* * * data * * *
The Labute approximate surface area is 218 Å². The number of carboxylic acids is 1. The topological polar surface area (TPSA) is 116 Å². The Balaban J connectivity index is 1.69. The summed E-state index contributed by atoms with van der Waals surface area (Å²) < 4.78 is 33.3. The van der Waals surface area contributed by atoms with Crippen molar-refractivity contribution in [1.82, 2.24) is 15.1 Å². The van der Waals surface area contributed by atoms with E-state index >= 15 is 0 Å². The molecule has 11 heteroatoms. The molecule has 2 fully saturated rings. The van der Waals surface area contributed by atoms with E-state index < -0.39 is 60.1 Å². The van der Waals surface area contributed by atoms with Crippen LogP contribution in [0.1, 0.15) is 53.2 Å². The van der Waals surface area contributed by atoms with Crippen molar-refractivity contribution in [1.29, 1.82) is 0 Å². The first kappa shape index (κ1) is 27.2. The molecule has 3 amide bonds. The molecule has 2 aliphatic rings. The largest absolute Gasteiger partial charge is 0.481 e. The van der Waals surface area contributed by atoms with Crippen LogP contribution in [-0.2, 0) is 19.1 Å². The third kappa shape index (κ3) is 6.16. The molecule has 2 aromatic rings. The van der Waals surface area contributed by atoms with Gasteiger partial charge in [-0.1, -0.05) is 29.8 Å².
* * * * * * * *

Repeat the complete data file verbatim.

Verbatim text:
The Labute approximate surface area is 218 Å². The number of carboxylic acids is 1. The topological polar surface area (TPSA) is 116 Å². The Balaban J connectivity index is 1.69. The summed E-state index contributed by atoms with van der Waals surface area (Å²) < 4.78 is 33.3. The van der Waals surface area contributed by atoms with Crippen molar-refractivity contribution in [1.82, 2.24) is 15.1 Å². The van der Waals surface area contributed by atoms with E-state index >= 15 is 0 Å². The molecule has 11 heteroatoms. The molecule has 2 fully saturated rings. The van der Waals surface area contributed by atoms with E-state index < -0.39 is 60.1 Å². The van der Waals surface area contributed by atoms with Crippen LogP contribution in [0.1, 0.15) is 53.2 Å². The van der Waals surface area contributed by atoms with Crippen molar-refractivity contribution in [1.29, 1.82) is 0 Å². The first kappa shape index (κ1) is 27.2. The molecule has 3 amide bonds. The molecule has 2 aliphatic rings. The largest absolute Gasteiger partial charge is 0.481 e. The van der Waals surface area contributed by atoms with Crippen LogP contribution in [-0.2, 0) is 19.1 Å². The third kappa shape index (κ3) is 6.16. The molecule has 2 aromatic rings. The van der Waals surface area contributed by atoms with Gasteiger partial charge in [-0.1, -0.05) is 29.8 Å².